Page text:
74

I like to keep my bash_profile in a git repository and clone it to whatever machines I have shell access to. Since I'm in tmux most of the time I have a user@host string in the status line, rather than its traditional spot in the shell prompt.

Not all sites I use have tmux installed, though, or I may not always be using it. I'd like to detect when I'm not in a tmux session and adjust my prompt accordingly. So far my half-baked solution in .bash_profile looks something like this:

_display_host_unless_in_tmux_session() {
    # ???
}
export PROMPT_COMMAND='PS1=$(_display_host_unless_in_tmux_session)${REST_OF_PROMPT}'

(Checking every time probably isn't the best approach, so I'm open to suggestions for a better way of doing this. Bash scripting is not my forte.)

5 Answers 5

98

Tmux sets the TMUX environment variable in tmux sessions, and sets TERM to screen. This isn't a 100% reliable indicator (for example, you can't easily tell if you're running screen inside tmux or tmux inside screen), but it should be good enough in practice.

if ! { [ "$TERM" = "screen" ] && [ -n "$TMUX" ]; } then
  PS1="@$HOSTNAME $PS1"
fi

If you need to integrate that in a complex prompt set via PROMPT_COMMAND (which is a bash setting, by the way, so shouldn't be exported):

if [ "$TERM" = "screen" ] && [ -n "$TMUX" ]; then
  PS1_HOSTNAME=
else
  PS1_HOSTNAME="@$HOSTNAME"
fi
PROMPT_COMMAND='PS1="$PS1_HOSTNAME…"'

If you ever need to test whether tmux is installed:

if type tmux >/dev/null 2>/dev/null; then
  # you can start tmux if you want
fi

By the way, this should all go into ~/.bashrc, not ~/.bash_profile (see Difference between .bashrc and .bash_profile). ~/.bashrc is run in every bash instance and contains shell customizations such as prompts and aliases. ~/.bash_profile is run when you log in (if your login shell is bash). Oddly, bash doesn't read ~/.bashrc in login shells, so your ~/.bash_profile should contain

case $- in *i*) . ~/.bashrc;; esac
6
  • 1
    There is an alternative variable TMUX_PANE as well. I only noticed because your recipe didn't work. Later I found out that I had unduly used (and subsequently unset) a variable in a shell script I am sourcing through my .profile. Jun 2, 2014 at 23:23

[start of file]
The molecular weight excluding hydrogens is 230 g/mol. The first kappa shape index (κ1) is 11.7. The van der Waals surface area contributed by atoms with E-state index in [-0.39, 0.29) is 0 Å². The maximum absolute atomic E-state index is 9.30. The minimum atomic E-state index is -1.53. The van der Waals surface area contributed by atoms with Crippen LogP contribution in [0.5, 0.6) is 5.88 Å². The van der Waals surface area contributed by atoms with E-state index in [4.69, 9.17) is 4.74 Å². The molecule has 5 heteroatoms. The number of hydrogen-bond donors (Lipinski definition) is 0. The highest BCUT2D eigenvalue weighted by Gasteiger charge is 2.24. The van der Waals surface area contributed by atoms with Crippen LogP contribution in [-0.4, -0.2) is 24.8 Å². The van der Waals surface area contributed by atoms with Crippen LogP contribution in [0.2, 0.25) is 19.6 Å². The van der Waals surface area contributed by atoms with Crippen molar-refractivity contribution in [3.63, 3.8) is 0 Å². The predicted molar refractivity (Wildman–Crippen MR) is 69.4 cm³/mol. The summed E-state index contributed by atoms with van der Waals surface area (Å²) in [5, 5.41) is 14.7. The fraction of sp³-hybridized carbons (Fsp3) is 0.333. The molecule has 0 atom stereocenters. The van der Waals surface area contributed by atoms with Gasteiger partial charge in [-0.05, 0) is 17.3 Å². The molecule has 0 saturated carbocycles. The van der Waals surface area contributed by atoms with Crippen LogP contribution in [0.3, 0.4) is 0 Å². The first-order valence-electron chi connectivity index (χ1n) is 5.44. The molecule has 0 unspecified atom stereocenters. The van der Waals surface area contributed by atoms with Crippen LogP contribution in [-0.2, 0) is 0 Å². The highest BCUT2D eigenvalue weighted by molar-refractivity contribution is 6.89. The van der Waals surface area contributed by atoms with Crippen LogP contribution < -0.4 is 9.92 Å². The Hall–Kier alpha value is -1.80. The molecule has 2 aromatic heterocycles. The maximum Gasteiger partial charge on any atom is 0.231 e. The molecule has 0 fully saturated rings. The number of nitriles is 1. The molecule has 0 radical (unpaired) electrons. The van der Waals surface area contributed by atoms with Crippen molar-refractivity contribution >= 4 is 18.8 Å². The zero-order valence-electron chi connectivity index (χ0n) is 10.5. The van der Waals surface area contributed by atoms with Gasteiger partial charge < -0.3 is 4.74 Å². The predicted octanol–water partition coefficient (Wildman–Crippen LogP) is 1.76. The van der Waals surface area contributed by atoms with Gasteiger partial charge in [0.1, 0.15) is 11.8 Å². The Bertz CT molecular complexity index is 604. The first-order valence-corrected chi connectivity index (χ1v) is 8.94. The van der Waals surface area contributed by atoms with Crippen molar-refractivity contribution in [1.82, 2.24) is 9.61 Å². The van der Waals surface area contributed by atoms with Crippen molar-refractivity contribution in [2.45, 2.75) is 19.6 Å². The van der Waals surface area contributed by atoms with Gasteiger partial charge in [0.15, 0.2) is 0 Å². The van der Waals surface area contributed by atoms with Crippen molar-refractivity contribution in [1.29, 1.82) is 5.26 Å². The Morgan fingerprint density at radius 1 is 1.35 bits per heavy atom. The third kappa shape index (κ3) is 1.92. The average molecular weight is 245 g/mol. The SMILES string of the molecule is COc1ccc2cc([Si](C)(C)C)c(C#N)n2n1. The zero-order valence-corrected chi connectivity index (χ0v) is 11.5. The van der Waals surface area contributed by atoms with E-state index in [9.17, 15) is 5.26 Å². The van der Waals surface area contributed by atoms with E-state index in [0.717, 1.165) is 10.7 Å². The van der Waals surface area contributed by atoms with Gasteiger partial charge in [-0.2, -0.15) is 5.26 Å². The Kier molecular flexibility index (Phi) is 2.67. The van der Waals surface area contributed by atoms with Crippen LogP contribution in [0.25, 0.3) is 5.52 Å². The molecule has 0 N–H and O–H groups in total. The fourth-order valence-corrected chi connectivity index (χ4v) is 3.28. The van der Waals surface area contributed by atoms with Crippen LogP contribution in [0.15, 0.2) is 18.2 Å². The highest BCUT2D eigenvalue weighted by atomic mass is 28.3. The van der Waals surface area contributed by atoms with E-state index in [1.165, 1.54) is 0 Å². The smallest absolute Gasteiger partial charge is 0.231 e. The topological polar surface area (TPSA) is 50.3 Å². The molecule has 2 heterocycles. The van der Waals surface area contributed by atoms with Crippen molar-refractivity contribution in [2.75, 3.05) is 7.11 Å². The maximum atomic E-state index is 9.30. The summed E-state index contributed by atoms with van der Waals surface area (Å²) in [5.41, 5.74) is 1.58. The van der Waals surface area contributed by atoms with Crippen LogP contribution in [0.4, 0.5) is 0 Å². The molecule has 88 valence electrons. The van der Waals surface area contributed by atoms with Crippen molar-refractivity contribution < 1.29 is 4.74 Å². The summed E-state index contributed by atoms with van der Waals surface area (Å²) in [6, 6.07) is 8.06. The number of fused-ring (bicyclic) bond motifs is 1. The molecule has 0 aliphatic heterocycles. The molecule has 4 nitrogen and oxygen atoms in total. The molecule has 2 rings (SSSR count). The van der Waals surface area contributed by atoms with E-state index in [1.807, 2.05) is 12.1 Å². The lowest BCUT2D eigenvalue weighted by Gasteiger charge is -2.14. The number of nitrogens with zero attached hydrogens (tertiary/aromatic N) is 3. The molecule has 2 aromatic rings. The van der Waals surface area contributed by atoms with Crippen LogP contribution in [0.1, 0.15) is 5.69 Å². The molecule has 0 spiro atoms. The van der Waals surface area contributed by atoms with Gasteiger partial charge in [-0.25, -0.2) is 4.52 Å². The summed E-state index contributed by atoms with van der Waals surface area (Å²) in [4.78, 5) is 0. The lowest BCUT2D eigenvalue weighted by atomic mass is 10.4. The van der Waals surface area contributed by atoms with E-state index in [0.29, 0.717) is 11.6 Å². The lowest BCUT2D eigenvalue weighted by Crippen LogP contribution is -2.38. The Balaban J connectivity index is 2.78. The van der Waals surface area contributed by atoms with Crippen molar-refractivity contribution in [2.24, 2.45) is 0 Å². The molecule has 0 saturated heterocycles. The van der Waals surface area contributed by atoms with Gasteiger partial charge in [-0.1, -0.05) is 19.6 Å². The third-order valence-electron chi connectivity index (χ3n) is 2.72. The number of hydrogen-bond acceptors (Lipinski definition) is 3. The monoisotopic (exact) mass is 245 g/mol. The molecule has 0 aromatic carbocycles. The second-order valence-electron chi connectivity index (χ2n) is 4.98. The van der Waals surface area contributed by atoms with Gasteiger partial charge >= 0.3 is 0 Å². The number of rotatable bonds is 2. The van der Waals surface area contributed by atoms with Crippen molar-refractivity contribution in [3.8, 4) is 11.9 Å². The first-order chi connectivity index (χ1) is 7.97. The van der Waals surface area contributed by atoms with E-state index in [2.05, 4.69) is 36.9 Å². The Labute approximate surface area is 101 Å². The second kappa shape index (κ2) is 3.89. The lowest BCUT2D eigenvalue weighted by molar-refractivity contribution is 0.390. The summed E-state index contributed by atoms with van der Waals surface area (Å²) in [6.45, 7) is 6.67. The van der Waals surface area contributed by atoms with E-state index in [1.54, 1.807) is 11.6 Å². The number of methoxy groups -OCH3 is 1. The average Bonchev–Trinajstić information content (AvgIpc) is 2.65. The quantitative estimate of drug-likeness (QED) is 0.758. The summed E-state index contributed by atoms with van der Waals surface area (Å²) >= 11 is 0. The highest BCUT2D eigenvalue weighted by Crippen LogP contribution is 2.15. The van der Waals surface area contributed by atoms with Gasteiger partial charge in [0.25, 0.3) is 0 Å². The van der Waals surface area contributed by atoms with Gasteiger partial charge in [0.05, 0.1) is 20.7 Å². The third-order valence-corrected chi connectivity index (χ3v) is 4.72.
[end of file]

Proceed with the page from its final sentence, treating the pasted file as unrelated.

• [ "$TERM" = "screen" ] may not work. In my case, my screen was reporting as screen-256 color.
    – StevieD
    Apr 7, 2019 at 13:59
  • @StevieD I don't think tmux does this on its own, but it might be a distribution patch or configuration. Apr 7, 2019 at 22:55
  • $TMUX and $TMUX_PANE don't mean "in a tmux session", they just mean they exist, if you run a terminal running with tmux, open another terminal running without tmux, check their values in second terminal, they still exist.
    – CodyChan
    Sep 11, 2020 at 6:38
  • My TERM var is a reflection of what's in my tmux config. In my case set -g default-terminal "tmux-256color", so TERM=tmux-256color is what is set in my env.
    – oalders
    Nov 11, 2021 at 20:52
7

As for previous answers, testing the ${TERM} variable could lead to corner cases, tmux sets environment variables within its own life:

$ env|grep -i tmux
TMUX=/tmp/tmux-1000/default,4199,5
TMUX_PANE=%9
TMUX_PLUGIN_MANAGER_PATH=/home/imil/.tmux/plugins/

In order to check if you're inside a tmux environment, simply check:

$ [ -z "${TMUX}" ] && echo "not in tmux"

7

If you're running tmux release 3.2 or later (or using OpenBSD 6.8 or later, or built tmux from sources newer than May 16 2020), you may use the TERM_PROGRAM environment variable.

if [ "$TERM_PROGRAM" = tmux ]; then
  echo 'In tmux'
else
  echo 'Not in tmux'
fi

Earlier releases of tmux does not have this environment variable.

0
4

After trying different ways, this is what ultimately worked for me, in case it helps anyone out there:

if [[ "$TERM" =~ "screen".* ]]; then
  echo "We are in TMUX!"
else
  echo "We are not in TMUX :/  Let's get in!"
  # Launches tmux in a session called 'base'.
  tmux attach -t base || tmux new -s base
fi

In this code snippet, I check to see if we're not in TMUX environment, I launch it. If you put this code snippet in your .bashrc file, you will automatically run TMUX anytime you open terminal! P.S.: tested on Ubuntu shell.

1
  • Wouldn't this code also think we're in tmux if we were using GNU screen?
    – Kusalananda
    Aug 31, 2021 at 5:26
1

Sometimes you may not have access to $TMUX, and $TERM is certainly not reliable. Then, you can compare window ids: the one obtained from tmux itself, and the one you can get from xdotool:

if [ $(tmux showenv | awk -v FS='=' '/WINDOWID/{print $2}') \
     -eq \
     $(xdotool getactivewindow) ]
then
    echo "This terminal is running tmux!"
fi

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